"This program successfully provides needed services to residents without having to have them call 911 all the time. Having these calls taken out of the 911 system frees up fire engines and units for other calls, which can respond to other incidents," Hurley said.
Check and balances, RFA autonomy and FBC
Schneider aired community members' concerns about increasing fees and the possibility of future fire benefit charges being costly.
He pointed out that, unlike property tax, which has a 1% cap, the FBC has none. "How will we control these fees so they don't get out of hand and overwhelm the taxpayers?"
He said the fire department is under the city government, where they could control the budgeting and purchasing of items. "Now that we're going to move this to the RFA, they can raise more money, which in essence is going to cost all of us more. And it's just the group of seven individuals that can command that increase at any time."
His other concern is the check and balances of the process, as he believed that RFA autonomy would have the opportunity to dictate how much they want to increase the fee.
"The comment was made several times that if the public didn't like what they are doing, they always vote him out of office. But are we not in the office to represent the community and their concern?" Schneider said.
According to Doan, RFA is governed by elected officials and they would be accountable for the fees they collected and what service they provide.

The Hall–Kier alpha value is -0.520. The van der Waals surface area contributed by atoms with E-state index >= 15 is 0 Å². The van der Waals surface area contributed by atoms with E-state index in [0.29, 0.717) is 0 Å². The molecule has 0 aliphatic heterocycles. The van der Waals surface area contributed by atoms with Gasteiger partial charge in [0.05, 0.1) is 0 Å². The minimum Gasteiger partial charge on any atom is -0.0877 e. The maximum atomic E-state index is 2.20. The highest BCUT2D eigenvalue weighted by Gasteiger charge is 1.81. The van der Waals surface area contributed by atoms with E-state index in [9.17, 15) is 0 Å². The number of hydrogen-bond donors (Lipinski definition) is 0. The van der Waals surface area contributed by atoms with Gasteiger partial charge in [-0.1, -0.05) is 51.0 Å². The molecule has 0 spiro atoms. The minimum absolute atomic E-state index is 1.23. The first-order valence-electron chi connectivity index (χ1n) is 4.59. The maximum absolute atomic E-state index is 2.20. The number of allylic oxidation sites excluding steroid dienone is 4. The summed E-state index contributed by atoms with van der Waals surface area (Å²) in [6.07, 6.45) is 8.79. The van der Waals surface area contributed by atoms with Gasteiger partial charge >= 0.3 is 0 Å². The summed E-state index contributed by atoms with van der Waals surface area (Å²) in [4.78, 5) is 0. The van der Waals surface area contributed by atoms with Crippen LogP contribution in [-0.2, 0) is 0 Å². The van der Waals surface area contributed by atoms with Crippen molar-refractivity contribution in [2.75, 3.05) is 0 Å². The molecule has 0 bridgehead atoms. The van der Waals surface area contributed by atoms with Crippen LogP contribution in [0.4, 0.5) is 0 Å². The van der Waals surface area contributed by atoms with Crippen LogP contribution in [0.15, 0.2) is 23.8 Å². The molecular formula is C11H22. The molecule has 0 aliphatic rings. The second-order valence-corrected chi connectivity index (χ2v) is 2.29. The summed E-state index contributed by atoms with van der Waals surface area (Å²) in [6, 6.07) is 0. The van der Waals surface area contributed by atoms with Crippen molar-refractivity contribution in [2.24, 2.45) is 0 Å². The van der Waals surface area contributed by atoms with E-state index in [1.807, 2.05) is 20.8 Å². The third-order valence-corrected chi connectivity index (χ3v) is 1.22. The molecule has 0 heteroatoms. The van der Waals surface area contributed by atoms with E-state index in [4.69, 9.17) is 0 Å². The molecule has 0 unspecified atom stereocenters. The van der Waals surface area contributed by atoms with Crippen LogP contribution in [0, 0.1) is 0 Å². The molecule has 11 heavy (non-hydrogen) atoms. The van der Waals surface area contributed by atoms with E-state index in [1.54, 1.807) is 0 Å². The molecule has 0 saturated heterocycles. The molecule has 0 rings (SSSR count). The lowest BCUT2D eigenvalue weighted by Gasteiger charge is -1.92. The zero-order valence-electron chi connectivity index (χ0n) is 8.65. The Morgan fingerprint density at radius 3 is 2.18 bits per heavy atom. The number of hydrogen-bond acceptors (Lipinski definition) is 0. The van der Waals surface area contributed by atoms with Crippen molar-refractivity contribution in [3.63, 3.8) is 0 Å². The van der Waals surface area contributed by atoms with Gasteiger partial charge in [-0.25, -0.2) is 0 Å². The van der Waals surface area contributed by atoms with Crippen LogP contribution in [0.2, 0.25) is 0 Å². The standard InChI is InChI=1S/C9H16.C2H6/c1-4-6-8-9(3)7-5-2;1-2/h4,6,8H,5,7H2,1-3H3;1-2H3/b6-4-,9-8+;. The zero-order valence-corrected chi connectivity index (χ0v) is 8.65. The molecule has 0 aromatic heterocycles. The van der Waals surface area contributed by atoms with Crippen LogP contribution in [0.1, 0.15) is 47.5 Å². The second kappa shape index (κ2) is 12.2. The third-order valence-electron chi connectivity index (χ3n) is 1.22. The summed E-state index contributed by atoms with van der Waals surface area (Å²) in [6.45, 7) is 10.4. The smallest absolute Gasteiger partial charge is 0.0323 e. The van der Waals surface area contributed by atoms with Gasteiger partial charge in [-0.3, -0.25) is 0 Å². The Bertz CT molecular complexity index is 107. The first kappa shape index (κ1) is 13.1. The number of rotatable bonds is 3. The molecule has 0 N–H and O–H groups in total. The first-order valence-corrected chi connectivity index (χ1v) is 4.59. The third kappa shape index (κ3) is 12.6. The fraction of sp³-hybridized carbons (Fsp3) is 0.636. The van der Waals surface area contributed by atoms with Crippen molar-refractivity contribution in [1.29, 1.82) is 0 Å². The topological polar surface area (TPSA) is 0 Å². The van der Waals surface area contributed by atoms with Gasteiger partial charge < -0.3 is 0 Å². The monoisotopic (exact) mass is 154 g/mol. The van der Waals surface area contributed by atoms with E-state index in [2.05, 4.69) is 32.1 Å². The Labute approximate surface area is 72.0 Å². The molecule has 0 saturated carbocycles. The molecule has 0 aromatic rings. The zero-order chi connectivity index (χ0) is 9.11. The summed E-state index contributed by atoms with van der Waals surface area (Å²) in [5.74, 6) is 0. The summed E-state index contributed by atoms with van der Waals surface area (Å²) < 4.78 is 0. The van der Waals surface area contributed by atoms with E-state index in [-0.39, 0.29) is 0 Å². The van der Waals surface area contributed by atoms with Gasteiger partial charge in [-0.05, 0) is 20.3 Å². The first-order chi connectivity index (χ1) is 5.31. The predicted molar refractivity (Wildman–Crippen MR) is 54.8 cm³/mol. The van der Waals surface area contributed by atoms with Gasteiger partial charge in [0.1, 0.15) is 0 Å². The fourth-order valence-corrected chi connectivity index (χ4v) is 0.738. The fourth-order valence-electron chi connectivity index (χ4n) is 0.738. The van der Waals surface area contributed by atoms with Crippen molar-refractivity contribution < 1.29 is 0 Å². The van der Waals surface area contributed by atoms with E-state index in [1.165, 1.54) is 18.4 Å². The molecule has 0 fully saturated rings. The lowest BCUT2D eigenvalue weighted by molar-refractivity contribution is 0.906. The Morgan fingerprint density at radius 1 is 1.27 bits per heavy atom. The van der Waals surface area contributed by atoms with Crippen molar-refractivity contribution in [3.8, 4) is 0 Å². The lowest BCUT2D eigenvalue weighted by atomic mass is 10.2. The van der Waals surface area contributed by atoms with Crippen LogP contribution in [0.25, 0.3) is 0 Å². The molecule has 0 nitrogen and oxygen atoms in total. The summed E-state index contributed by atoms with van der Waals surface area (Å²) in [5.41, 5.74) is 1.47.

Doan added FBC needs to be renewed by the voters periodically or every six years.
Consultant for Karen Reid said the voters have the option not to renew FBC if they hate it.
At its meeting on Tuesday, Olympia council members agreed to continue the discussion of creating the Regional Fire Authority with a request to the planning committee that it simplify the proposed Fire Benefit Charge formula so that community members could understand it.
City Manager Jay Burney updated the council members on RFA, presenting 60 slides but offered little clarification on the FBC formula.
According to Councilmember Dontae Payne, Olympia’s Council of Neighborhood Associations members has "grave concerns about the FBC."
Payne suggested that the planning committee make FBC as "simple as possible" for the average person who is not following the process.
The FBC is one of the major funding sources for the proposed RFA. The fee would be based on a complex formula that includes the fire risk as one component; the size and type of structures is another component.
Of the 13 RFAs in Washington, four fund them partially through a Fire Benefit Charge. The RFAs with FBC use an identical formula, according to Burney. "What changes from agency to agency is a set of structure classification weights. So what we have control over is how we weight our FBC."
For the Olympia-Tumwater RFA, the suggested formula is: (Square root of Square footage) X 18 X (cost per gallon of water or CPG/100) X category weight factor X discount.
The factors in the formula include the square footage of a structure, including unheated spaces such as garages or warehouses.
The RFA planning committee has proposed FBC classifications and weights for residential and commercial properties.
However, there is no explanation of how to calculate the CPG. In the examples given in the RFA committee meetings, the calculated CPG would be $83.38 per gallon of water.
Burney noted that no hazard surcharges were proposed.
The city manager added that state law requires the FBC to include discounts for senior and disabled persons and exempts religious structures and nonprofit low-income housing. There is also a proposal of a 10% discount for properties that are sprinkled.
Where did the formula come from?
Olympia Mayor Pro Tem Clark Gilman questioned the planning committee on whether the RFA should follow the standard model for FBC.